A fun platforming romp, but far removed from classic Sonic gameplay and lightyears behind its contemporaries.
Back in 1996, the sun was setting on the Mega Drive‘s glory days, as future-conscious gamers began migrating to newly blooming 32 and 64-bit pastures. But that didn’t stop SEGA tasking Traveler’s Tales with giving the console’s most famous mascot one final 16-bit airing, in the form of Sonic 3D, or Sonic 3D Blast in the US.
Despite being developed in tandem with the ill-fated Sonic X-treme, and ported to the Saturn as something of a contingency plan when that project imploded, Sonic 3D remains a Mega Drive game through and through, in that its concept and execution clearly have the console’s limitations in mind.
A New Dimension
2D Sonic games are typically horizontal, leftward sprints to the finish, but Sonic 3D bucks this trend in a number of ways. Most obviously, the game is played from an isometric viewpoint, dragging the blue ‘hog kicking and screaming into the third dimension.
In addition, there’s more to be done this time around than simply reaching the end-of-level goal post. Acts are split into sub sections, each containing five robotic enemies with a helpless bird, or ‘Flicky’, trapped inside. To progress, you must destroy these and escort said avian refugees to an extraction point of sorts without incident. They’ll form a train behind you once collected, which will break if you, or they, take damage. Should that happen, you’ll need to recollect them quickly, lest they wander the landscape aimlessly.
Owing to the above focus on collecting wayward wildlife, things move along at a more ponderous pace than series veterans might be used to. Sonic himself is far less sprightly than usual, as speed in general is de-emphasised significantly. There are a few sporadic gated sections that see Sonic forced into a swift spin dash through a couple of loops and out of the other end, but these are mostly non-interactive. In hindsight, they are perhaps something of a precursor to Sonic Adventure‘s similarly hands-off set pieces.
Also of note is the fact that while the environments are varied and detailed, Sonic can only actually walk on the coloured tiles that are mostly in the middle of any given area. Although many of the later levels are certainly large enough to get lost in, the clear and ever present invisible line between where you can and can’t go leaves things feeling rather restrictive.
End-of-level bosses are, of course, present and correct, and really benefit from the jump to 3D. Many of their concepts would be unworkable in a more standard sidescroller, yet remain broadly faithful to Yuji Naka‘s original Sonic fundamentals. In fact, the numerous interesting encounters with perennial series antagonist, Robotnik/Eggman, are the game’s saving grace from a gameplay perspective.
Smoke and Mirrors
Sonic 3D’s graphics are almost entirely pre-rendered. This means that many of the models and assets would have originally been drawn in 3D on, at the time, state-of-the-art PCs before being converted to sprites for in-game use. This approach was common back in the mid ’90s as a way of allowing then aging 16-bit consoles to produce visuals far beyond their own raw capabilities. Notable examples of this technique include Rise of The Robots, Donkey Kong Country and Clayfighter.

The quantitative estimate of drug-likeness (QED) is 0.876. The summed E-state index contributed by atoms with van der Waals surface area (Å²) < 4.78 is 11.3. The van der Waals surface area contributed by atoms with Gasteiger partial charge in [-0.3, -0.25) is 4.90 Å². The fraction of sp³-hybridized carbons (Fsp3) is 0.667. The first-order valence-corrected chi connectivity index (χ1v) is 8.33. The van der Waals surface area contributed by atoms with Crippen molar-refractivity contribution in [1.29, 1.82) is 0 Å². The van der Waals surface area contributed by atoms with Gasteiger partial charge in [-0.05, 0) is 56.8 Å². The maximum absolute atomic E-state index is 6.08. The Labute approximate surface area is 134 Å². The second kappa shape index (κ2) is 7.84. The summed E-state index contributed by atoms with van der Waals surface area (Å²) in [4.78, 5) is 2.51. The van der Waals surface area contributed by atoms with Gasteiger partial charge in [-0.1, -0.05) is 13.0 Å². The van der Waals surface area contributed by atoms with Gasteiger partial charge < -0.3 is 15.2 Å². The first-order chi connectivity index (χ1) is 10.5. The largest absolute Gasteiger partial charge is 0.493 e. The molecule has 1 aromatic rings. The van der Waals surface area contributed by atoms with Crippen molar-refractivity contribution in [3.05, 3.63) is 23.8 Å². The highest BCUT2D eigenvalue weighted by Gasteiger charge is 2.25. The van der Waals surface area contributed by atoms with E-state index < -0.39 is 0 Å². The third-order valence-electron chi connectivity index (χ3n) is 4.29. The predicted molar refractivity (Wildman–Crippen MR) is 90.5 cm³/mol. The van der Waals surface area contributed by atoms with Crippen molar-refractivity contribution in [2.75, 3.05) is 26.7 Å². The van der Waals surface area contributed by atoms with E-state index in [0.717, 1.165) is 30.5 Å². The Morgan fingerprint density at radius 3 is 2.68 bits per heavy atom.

But the results here are mixed. Environments and enemies look acceptable, but Sonic himself is oddly proportioned, with uncharacteristically gangly limbs. Also, the colours on him and the unplayable supporting cast don’t look as rich and vibrant as they should. The Saturn version includes some minor visual embellishments, but fares little better on the whole, which is a shame considering the console’s impressive 2D chops. In fact, the only major gameplay change is to the on-the-rails special stages, which look completely different on the Saturn and are a lot smoother and more satisfying to play. Their premise, collecting rings to gain Chaos Emeralds, remains the same, however.
Additionally, on the subject of differences between the two versions, it’s worth mentioning that their soundtracks are very dissimilar. The Mega Drive one is the stronger offering in terms of composition, but the Saturn tracks are realised in much higher fidelity owing to the increased storage space offered by CD-ROMs over cartridges. The short FMV intro sequence also looks noticeably slicker on the Saturn, again, presumably due to it having to be compressed to within an inch of its life to fit onto a humble 32 Megabit cart for the Mega Drive version.
A False Start
Sonic 3D has always been the black sheep of Sonic’s Mega Drive offerings because of how far it strays from the original Sonic concept. You could even go as far as to say that the Sonic-related assets the game uses are purely incidental. The pre-rendered graphics here have not aged particularly well, and when you consider that Super Mario 64 was released in the same year as Sonic 3D (in Japan, at least), it’s hard not to feel like the game was very much behind the technological curve.
Sonic 3D is an unremarkable isometric platformer that does little to justify its place in a series that, when all said it done, it has little in common with. While available for a pittance pre-owned and and on countless digital storefronts, Sonic 3D is one for completists only.
+ Interesting boss fights
+ Mega Drive version’s soundtrack pretty good
+ Serviceable platforming action
– Dated graphics
– Little in common with other Sonic games
– Saturn port takes little advantage of the console’s additional horespower